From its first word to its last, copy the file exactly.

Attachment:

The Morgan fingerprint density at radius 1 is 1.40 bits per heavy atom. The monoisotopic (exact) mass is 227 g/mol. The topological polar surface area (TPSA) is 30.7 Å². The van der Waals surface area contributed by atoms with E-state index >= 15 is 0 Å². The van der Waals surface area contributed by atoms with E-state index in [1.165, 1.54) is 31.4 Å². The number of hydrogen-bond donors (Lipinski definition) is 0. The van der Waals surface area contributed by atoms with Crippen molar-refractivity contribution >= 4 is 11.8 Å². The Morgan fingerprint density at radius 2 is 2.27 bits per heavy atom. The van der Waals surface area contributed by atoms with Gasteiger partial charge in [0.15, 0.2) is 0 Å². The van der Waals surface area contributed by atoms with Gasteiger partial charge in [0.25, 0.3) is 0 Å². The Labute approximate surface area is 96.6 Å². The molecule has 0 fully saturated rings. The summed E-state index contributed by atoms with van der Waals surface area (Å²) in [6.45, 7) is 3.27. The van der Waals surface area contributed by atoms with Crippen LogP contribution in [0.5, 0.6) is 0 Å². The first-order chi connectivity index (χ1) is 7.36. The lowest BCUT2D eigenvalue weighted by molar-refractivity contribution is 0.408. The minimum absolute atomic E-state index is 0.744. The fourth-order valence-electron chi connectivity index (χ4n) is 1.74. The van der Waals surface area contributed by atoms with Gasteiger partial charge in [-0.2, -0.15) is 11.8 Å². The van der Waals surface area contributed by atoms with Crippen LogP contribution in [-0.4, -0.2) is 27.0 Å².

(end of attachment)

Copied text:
The Morgan fingerprint density at radius 1 is 1.40 bits per heavy atom. The monoisotopic (exact) mass is 227 g/mol. The topological polar surface area (TPSA) is 30.7 Å². The van der Waals surface area contributed by atoms with E-state index >= 15 is 0 Å². The van der Waals surface area contributed by atoms with E-state index in [1.165, 1.54) is 31.4 Å². The number of hydrogen-bond donors (Lipinski definition) is 0. The van der Waals surface area contributed by atoms with Crippen molar-refractivity contribution >= 4 is 11.8 Å². The Morgan fingerprint density at radius 2 is 2.27 bits per heavy atom. The van der Waals surface area contributed by atoms with Gasteiger partial charge in [0.15, 0.2) is 0 Å². The van der Waals surface area contributed by atoms with Gasteiger partial charge in [0.25, 0.3) is 0 Å². The Labute approximate surface area is 96.6 Å². The molecule has 0 fully saturated rings. The summed E-state index contributed by atoms with van der Waals surface area (Å²) in [6.45, 7) is 3.27. The van der Waals surface area contributed by atoms with Crippen LogP contribution in [0.5, 0.6) is 0 Å². The first-order chi connectivity index (χ1) is 7.36. The lowest BCUT2D eigenvalue weighted by molar-refractivity contribution is 0.408. The minimum absolute atomic E-state index is 0.744. The fourth-order valence-electron chi connectivity index (χ4n) is 1.74. The van der Waals surface area contributed by atoms with Gasteiger partial charge in [-0.2, -0.15) is 11.8 Å². The van der Waals surface area contributed by atoms with Crippen LogP contribution in [-0.4, -0.2) is 27.0 Å².